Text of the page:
Building network automation solutions

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Category: automation

netsim-tools: VLANs, Hardware Labs, VRF Loopbacks

Here’s a short list of major goodies included in netsim-tools release 1.2.2:

More details in the release notes.

To upgrade netsim-tools, use pip3 install --upgrade netsim-tools; if you’re starting from scratch, read the installation instructions.

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Configure Hardware Labs with netsim-tools

netsim-tools started as a simple tool to create virtual lab topologies (I hated creating Vagrantfiles describing complex topologies), but when it morphed into an ever-growing “configure all the boring stuff in your lab from a high-level description” thingie, it gave creative networking engineers an interesting idea: could we use this tool to do all the stuff we always hated doing in our physical labs?

My answer was always “of course, please feel free to submit a PR”, and Stefano Sasso did just that: he implemented external orchestration provider that allows you to use netsim-tools to configure IPv4, IPv6, VLANs, VRFs, LLDP, BFD, OSPFv2, OSPFv3, EIGRP, IS-IS, BGP, MPLS, BGP-LU, L3VPN (VPNv4 + VPNv6), SR-MPLS, or SRv6 on supported hardware devices.

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Multi-Platform Custom Configuration Templates in netsim-tools

In the Building a BGP Anycast Lab I described how you could use custom configuration templates to extend the functionality of netsim-tools.

That example used Cisco IOS… but what if you want to test the same functionality on multiple platforms? netsim-tools provides a nice trick: the custom configuration template could point to a directory with platform-specific templates. Let me show you how that works…

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netsim-tools Release 1.2.1: More MPLS and VRFs, Dell OS10, Cumulus 5.0 on Containerlab

I already mentioned the netsim-tools Easter Egg, here are the other cool features shipping in release 1.2.1:

To upgrade netsim-tools, use pip3 install --upgrade netsim-tools; if you’re starting from scratch, read the installation instructions.

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Network Digital Twins Work Best in PowerPoint

A friend of mine sent me the following question a few months ago:

I thought you might know the best way (currently) to create a digital clone of parts of a production network? The objective is to test changes against a test network as part of a CI/CD process. Ideally, there would be an automation that could replicate selected parts of a production network in a test network.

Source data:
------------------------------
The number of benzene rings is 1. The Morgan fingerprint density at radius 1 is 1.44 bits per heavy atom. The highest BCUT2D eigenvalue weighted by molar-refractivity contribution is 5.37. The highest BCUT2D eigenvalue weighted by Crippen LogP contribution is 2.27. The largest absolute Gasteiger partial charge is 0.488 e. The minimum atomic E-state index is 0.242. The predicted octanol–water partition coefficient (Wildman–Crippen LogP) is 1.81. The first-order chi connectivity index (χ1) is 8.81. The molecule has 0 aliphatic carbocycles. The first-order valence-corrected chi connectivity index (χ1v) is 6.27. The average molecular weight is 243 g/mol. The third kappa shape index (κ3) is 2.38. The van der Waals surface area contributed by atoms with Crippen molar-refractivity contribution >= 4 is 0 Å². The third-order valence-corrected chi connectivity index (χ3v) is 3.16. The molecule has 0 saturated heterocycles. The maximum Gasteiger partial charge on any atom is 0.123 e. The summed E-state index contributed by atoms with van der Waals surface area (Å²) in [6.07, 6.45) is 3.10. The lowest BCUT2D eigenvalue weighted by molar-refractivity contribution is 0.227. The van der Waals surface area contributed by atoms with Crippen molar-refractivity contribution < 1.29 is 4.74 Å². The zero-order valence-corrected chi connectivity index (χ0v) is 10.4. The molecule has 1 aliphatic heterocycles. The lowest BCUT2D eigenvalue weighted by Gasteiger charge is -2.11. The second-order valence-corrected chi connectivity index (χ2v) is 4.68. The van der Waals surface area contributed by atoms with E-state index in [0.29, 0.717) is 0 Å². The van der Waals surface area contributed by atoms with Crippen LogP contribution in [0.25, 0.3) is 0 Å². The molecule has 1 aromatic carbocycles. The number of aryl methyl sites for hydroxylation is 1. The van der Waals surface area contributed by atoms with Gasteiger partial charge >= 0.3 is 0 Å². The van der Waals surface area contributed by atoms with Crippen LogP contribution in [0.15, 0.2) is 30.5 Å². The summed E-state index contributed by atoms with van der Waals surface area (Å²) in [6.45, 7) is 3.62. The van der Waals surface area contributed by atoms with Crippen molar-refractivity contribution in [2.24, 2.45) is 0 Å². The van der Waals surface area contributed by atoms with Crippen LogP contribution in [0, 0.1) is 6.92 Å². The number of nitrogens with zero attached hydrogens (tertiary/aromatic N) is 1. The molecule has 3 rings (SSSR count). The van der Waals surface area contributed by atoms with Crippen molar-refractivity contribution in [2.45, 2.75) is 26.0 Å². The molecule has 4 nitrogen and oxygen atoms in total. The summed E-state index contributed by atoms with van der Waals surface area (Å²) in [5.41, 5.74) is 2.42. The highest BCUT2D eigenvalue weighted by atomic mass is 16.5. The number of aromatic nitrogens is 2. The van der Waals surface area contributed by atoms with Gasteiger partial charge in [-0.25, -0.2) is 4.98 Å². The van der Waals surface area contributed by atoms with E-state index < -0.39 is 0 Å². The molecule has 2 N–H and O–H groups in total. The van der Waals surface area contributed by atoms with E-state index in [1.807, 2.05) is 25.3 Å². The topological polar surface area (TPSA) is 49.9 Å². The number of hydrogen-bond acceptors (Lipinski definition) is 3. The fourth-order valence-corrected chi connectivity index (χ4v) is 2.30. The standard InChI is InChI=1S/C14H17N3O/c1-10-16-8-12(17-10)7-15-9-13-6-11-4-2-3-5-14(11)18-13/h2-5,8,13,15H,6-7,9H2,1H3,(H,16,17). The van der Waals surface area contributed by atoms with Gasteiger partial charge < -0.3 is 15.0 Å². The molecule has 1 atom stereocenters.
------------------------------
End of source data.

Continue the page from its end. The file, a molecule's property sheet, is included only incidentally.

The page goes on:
TL&DR: Sounds great, but you might be solving the wrong problem.

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Everything Is Better with a GUI (even netsim-tools)

Some people think that everything is better with Bluetooth. They’re clearly wrong; according to the ancient wisdom of product managers working for networking vendors, everything is better with a GUI.

Now imagine adding network topology visualizer and GUI-based device access with in-browser SSH to an intent-based infrastructure-as-code virtual network function labbing tool. How’s that for a Bullshit Bingo winner1?

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Worth Reading: Full-Stack Network Automation

Lívio Zanol Puppim published a series of blog posts describing a full-stack network automation, including GitOps with GitLab, handling secrets with Hashicorp Vault, using Ansible and AWX to run automation scripts, continuous integration with Gitlab CI Runner, and topped it off with a REST API and React-based user interface.

You might not want to use the exact same components, but it’s probably worthwhile going through his solution and explore the source code. He’s also looking for any comments or feedback you might have on how to improve what he did.

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Automating NSX-T Deployments

Nicholas Michel open-sourced an automation solution (video) that deploys the whole NSX-T infrastructure stack including:

  • NSX-T manager virtual machines
  • NSX-T uplink profiles and IP pools
  • Transport zones and transport nodes (NSX-T modules on ESXi hypervisors)
  • Edge clusters including BGP, EVPN and BFD

Once the infrastructure is set up, his solution uses a Terraform configuration file to deploy multiple tenants: external VLANs, tier-0 gateways, BGP neighbors, tier-1 gateways, and application segments.